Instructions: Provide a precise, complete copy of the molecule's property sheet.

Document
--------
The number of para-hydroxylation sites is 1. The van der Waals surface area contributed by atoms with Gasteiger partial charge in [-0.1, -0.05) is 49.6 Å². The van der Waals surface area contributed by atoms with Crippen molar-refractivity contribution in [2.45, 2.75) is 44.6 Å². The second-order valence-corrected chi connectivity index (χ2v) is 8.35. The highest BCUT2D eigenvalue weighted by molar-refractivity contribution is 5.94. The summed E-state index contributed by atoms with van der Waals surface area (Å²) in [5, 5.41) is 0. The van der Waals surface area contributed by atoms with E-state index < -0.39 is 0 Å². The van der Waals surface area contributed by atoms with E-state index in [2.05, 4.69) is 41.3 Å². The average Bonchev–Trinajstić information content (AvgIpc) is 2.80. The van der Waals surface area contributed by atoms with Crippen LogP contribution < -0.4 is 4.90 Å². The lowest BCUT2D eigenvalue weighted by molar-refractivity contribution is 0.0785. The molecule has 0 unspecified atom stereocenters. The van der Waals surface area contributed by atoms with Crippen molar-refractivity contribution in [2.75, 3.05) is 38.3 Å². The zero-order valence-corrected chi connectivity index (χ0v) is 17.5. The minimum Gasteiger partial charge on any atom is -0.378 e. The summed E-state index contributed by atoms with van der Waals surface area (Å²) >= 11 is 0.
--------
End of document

The number of para-hydroxylation sites is 1. The van der Waals surface area contributed by atoms with Gasteiger partial charge in [-0.1, -0.05) is 49.6 Å². The van der Waals surface area contributed by atoms with Crippen molar-refractivity contribution in [2.45, 2.75) is 44.6 Å². The second-order valence-corrected chi connectivity index (χ2v) is 8.35. The highest BCUT2D eigenvalue weighted by molar-refractivity contribution is 5.94. The summed E-state index contributed by atoms with van der Waals surface area (Å²) in [5, 5.41) is 0. The van der Waals surface area contributed by atoms with E-state index < -0.39 is 0 Å². The van der Waals surface area contributed by atoms with E-state index in [2.05, 4.69) is 41.3 Å². The average Bonchev–Trinajstić information content (AvgIpc) is 2.80. The van der Waals surface area contributed by atoms with Crippen LogP contribution < -0.4 is 4.90 Å². The lowest BCUT2D eigenvalue weighted by molar-refractivity contribution is 0.0785. The molecule has 0 unspecified atom stereocenters. The van der Waals surface area contributed by atoms with Crippen molar-refractivity contribution in [2.75, 3.05) is 38.3 Å². The zero-order valence-corrected chi connectivity index (χ0v) is 17.5. The minimum Gasteiger partial charge on any atom is -0.378 e. The summed E-state index contributed by atoms with van der Waals surface area (Å²) >= 11 is 0.